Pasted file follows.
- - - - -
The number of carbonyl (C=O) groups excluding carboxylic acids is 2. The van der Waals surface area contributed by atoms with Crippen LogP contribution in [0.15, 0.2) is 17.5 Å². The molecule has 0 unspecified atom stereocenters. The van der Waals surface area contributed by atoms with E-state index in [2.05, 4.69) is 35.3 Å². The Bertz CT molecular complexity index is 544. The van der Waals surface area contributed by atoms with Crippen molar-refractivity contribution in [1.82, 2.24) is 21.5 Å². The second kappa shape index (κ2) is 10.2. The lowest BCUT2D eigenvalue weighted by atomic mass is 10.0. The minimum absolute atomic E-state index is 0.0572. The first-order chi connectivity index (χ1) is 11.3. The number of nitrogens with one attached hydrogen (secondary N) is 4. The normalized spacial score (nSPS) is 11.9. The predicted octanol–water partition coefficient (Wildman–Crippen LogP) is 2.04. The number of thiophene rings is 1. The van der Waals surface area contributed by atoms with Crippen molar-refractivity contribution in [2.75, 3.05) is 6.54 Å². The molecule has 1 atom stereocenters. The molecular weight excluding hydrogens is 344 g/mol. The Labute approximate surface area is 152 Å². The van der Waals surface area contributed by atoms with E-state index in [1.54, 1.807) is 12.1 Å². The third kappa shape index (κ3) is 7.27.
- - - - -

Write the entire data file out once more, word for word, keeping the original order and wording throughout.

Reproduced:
The number of carbonyl (C=O) groups excluding carboxylic acids is 2. The van der Waals surface area contributed by atoms with Crippen LogP contribution in [0.15, 0.2) is 17.5 Å². The molecule has 0 unspecified atom stereocenters. The van der Waals surface area contributed by atoms with E-state index in [2.05, 4.69) is 35.3 Å². The Bertz CT molecular complexity index is 544. The van der Waals surface area contributed by atoms with Crippen molar-refractivity contribution in [1.82, 2.24) is 21.5 Å². The second kappa shape index (κ2) is 10.2. The lowest BCUT2D eigenvalue weighted by atomic mass is 10.0. The minimum absolute atomic E-state index is 0.0572. The first-order chi connectivity index (χ1) is 11.3. The number of nitrogens with one attached hydrogen (secondary N) is 4. The normalized spacial score (nSPS) is 11.9. The predicted octanol–water partition coefficient (Wildman–Crippen LogP) is 2.04. The number of thiophene rings is 1. The van der Waals surface area contributed by atoms with Crippen molar-refractivity contribution in [2.75, 3.05) is 6.54 Å². The molecule has 1 atom stereocenters. The molecular weight excluding hydrogens is 344 g/mol. The Labute approximate surface area is 152 Å². The van der Waals surface area contributed by atoms with E-state index in [1.54, 1.807) is 12.1 Å². The third kappa shape index (κ3) is 7.27.